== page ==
Conservative presidential candidate Sebastián Piñera, who led Chile from 2010 to 2014, on Dec. 17 will face off against center-leftist Alejandro Guillier in a runoff that polls suggest will be very close. Who will win and why? Will Guillier, if elected, pursue economic or social policies that differ sharply from those of the current administration of centrist President Michelle Bachelet? How would a second Piñera presidency compare to his first?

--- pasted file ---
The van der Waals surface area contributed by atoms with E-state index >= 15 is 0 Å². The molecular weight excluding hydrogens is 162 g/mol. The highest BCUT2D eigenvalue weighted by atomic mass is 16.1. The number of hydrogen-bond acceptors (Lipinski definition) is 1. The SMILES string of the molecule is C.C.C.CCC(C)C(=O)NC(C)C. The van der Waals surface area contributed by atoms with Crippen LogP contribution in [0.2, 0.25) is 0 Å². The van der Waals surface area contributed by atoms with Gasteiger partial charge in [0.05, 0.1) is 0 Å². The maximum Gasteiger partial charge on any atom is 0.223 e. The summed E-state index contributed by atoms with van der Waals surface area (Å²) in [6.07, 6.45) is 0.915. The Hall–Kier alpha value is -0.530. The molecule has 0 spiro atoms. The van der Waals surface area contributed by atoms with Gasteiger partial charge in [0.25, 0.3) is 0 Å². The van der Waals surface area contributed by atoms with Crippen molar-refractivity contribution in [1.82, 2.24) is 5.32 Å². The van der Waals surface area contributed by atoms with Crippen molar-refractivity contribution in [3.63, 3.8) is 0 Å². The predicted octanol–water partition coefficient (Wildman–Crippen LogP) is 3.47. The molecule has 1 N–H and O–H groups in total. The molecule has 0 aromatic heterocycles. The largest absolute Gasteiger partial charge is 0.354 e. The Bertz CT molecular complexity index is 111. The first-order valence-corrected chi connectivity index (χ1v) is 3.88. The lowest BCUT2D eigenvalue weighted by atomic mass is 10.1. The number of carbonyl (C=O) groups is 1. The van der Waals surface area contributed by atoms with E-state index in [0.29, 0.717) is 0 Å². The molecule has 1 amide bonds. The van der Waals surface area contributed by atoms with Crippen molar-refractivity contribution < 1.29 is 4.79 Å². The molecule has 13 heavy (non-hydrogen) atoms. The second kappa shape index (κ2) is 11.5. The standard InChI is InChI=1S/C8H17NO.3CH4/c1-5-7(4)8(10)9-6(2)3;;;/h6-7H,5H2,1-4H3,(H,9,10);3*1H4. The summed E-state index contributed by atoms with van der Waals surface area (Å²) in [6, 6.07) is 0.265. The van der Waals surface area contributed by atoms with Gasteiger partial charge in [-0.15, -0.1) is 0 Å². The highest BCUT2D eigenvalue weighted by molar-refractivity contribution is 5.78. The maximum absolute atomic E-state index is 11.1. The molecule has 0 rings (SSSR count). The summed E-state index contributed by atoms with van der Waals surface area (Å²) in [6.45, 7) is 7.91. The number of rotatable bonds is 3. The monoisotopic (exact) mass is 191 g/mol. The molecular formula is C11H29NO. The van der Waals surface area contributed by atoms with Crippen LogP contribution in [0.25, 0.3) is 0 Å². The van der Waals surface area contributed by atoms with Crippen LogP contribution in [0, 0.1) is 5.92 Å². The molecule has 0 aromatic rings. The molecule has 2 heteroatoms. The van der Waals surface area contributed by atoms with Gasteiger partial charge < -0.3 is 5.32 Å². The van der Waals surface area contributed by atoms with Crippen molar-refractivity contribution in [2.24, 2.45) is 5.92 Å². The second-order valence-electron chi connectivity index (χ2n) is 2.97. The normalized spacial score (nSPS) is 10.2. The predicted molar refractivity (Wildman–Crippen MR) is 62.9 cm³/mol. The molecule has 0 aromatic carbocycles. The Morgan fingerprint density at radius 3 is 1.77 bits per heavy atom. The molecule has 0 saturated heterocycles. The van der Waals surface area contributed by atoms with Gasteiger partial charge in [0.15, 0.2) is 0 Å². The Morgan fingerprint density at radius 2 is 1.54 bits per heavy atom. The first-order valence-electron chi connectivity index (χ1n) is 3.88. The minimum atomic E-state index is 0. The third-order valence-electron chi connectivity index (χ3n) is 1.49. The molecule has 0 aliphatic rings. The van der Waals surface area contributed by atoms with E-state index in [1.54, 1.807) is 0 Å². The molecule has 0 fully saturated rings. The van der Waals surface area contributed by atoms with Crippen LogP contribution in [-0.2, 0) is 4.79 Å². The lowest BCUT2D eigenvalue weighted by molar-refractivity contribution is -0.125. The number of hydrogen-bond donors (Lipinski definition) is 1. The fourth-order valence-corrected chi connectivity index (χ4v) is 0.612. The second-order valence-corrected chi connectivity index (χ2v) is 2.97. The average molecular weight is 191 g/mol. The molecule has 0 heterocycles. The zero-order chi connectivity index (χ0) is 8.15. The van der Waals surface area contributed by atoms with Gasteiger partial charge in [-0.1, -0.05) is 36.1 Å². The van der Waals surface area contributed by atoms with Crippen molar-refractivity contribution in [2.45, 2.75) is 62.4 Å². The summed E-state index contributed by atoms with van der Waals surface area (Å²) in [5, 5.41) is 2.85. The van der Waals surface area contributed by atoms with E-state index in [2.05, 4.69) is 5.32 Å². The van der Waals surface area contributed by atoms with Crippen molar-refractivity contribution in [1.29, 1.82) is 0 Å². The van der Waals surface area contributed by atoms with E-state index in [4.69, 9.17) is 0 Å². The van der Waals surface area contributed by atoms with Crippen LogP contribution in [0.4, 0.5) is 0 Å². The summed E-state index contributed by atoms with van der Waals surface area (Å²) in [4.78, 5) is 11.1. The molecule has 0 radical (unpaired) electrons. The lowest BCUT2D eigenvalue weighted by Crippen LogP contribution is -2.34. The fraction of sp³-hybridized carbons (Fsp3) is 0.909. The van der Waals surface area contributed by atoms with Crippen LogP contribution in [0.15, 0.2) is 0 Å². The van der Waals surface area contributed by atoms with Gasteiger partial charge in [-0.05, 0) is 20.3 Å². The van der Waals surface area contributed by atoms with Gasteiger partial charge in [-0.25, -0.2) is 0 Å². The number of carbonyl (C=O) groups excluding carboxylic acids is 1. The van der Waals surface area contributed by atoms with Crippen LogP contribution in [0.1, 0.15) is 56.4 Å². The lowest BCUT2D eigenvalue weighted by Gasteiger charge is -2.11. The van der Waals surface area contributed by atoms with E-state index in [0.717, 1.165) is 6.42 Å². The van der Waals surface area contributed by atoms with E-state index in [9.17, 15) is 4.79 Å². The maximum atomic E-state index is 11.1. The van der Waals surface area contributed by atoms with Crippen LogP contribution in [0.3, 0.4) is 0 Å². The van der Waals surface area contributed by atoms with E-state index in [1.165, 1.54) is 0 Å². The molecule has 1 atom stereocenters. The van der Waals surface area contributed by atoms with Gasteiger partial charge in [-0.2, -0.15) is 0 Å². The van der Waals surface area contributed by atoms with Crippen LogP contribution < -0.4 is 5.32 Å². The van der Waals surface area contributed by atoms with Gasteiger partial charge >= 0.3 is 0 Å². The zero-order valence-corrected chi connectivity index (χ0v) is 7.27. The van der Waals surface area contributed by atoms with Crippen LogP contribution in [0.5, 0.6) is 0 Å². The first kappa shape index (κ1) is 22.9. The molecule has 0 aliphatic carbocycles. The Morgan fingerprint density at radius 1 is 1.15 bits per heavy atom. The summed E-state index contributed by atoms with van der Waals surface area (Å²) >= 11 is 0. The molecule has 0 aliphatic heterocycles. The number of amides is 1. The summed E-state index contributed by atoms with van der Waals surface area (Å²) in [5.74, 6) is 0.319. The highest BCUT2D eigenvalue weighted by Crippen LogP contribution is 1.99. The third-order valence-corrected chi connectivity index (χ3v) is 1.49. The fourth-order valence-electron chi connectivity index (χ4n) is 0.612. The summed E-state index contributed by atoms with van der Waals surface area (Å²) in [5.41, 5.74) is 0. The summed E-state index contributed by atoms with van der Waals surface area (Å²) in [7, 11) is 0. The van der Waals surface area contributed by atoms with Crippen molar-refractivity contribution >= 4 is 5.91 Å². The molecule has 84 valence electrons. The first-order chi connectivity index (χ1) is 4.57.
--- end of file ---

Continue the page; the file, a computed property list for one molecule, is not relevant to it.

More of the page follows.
See our Q&A in the daily Latin America Advisor with views on this close race from Robert Funk, professor of political science in the Institute of Public Policy at the University of Chile; Peter DeShazo, visiting professor of Latin American, Latino and Caribbean Studies at Dartmouth College and former deputy assistant secretary of state for Western Hemisphere affairs; Rossana Castiglioni, associate professor of political science at the Universidad Diego Portales in Chile; Claudia Heiss, assistant professor at the University of Chile, researcher at the Center for Social Conflict and Cohesion Studies and member of the Observatory of the Constituent Process in Chile; and Guillermo Holzmann, professor at the University of Valparaíso, Chile and CEO of Analytyka Consulting.
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